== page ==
Pierre François Henri Labrouste was a French architect from the famous École des Beaux Arts school of architecture. After a six year stay in Rome, Labrouste opened an architectural training workshop, which quickly became the center of the Rationalist view...


In his own work he was strongly influenced by nostalgia for the craftsmanship of the late Georgian era and the pared-down Neoclassicism
Neoclassicism is the name given to Western movements in the decorative and visual arts, literature, theatre, music, and architecture that draw inspiration from the "classical" art and culture of Ancient Greece or Ancient Rome...

 of Sir John Soane
John Soane
Sir John Soane, RA was an English architect who specialised in the Neo-Classical style. His architectural works are distinguished by their clean lines, massing of simple form, decisive detailing, careful proportions and skilful use of light sources...

 in particular, but he recognised that his classical ideals needed to be developed to meet the challenges of Modernism
Modernism, in its broadest definition, is modern thought, character, or practice. More specifically, the term describes the modernist movement, its set of cultural tendencies and array of associated cultural movements, originally arising from wide-scale and far-reaching changes to Western society...

. The result was a synthesis of traditional and modern approaches which was adapted and applied to industrial and commercial buildings, churches and houses. His deep knowledge of and sympathy towards Georgian design also helped him in numerous post-war commissions to restore bomb-damaged Georgian buildings. Ironically, several of his designs – most notably, Bracken House in the City of London
City of London
The City of London is a small area within Greater London, England. It is the historic core of London around which the modern conurbation grew and has held city status since time immemorial. The City’s boundaries have remained almost unchanged since the Middle Ages, and it is now only a tiny part of...

, the first post-war London building to be listed and protected from redevelopment – are now regarded as classic milestones of 20th century design.

He was awarded the Royal Gold Medal
Royal Gold Medal
The Royal Gold Medal for architecture is awarded annually by the Royal Institute of British Architects on behalf of the British monarch, in recognition of an individual's or group's substantial contribution to international architecture....

 for Architecture in 1947 and was elected President of the Royal Academy in 1954; he was knighted in 1956.

From 1919 until his death, Richardson lived at Avenue House, 20 Church Street, Ampthill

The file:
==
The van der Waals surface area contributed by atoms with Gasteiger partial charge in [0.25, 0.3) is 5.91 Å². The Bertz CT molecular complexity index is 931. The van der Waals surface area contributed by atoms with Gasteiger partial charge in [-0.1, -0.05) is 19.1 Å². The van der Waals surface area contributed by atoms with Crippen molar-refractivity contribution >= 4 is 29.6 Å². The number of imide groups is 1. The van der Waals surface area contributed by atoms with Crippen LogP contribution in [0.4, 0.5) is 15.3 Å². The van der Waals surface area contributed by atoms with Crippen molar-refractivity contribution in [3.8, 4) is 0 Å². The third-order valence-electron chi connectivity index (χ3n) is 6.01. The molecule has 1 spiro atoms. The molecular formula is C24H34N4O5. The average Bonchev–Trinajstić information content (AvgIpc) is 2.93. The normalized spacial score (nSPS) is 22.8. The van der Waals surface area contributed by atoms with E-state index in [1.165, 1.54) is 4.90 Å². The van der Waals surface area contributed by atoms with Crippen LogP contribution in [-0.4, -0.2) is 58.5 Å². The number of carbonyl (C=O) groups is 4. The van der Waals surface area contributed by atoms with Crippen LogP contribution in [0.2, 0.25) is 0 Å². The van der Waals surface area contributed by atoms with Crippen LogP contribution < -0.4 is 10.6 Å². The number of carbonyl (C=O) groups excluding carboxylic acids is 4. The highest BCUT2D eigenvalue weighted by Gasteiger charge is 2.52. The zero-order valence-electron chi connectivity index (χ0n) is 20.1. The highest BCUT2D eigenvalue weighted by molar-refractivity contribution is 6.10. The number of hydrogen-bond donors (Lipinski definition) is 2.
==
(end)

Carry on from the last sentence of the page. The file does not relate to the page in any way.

Ampthill is a small town and civil parish in Bedfordshire, England, between Bedford and Luton, with a population of about 6,000. It is administered by Central Bedfordshire Council. A regular market has taken place on Thursdays for centuries.-History:...

, Bedfordshire
Bedfordshire is a ceremonial county of historic origin in England that forms part of the East of England region.It borders Cambridgeshire to the north-east, Northamptonshire to the north, Buckinghamshire to the west and Hertfordshire to the south-east....

, an 18th century townhouse in which he initially refused to install electricity, believing that his home needed to reflect Georgian standards of living if he was to truly understand their way of life, though he was later convinced to change his mind by his wife, Elizabeth Byers (March 1882–1958), whom he had married in 1904. They had one daughter.


  • Manchester Opera House
    Manchester Opera House
    The Opera House in Quay Street, Manchester, England is a 1,920 seater commercial touring theatre which plays host to touring musicals, ballet, concerts and a Christmas pantomime. It is the sister to the Palace Theatre which is a similar venue in nearby Oxford Street at its junction with Whitworth...

  • repairs to Ripon Cathedral
    Ripon Cathedral
    Ripon Cathedral is the seat of the Bishop of Ripon and Leeds and the mother church of the Diocese of Ripon and Leeds, situated in the small North Yorkshire city of Ripon, England.-Background:...

    , Ripon
    Ripon is a cathedral city, market town and successor parish in the Borough of Harrogate, North Yorkshire, England, located at the confluence of two streams of the River Ure in the form of the Laver and Skell. The city is noted for its main feature the Ripon Cathedral which is architecturally...

  • North London Collegiate School, Canons Park
    Canons Park
    Canons Park is a residential suburb of London, situated in the north west London Borough of Harrow. It is located to the south of Stanmore, the west of Edgware, and the east of Wealdstone.-Etymology and history:...

    , Edgware
    Edgware is an area in London, situated north-northwest of Charing Cross. It forms part of both the London Borough of Barnet and the London Borough of Harrow. The area is identified in the London Plan as one of 35 major centres in Greater London....

    , Middlesex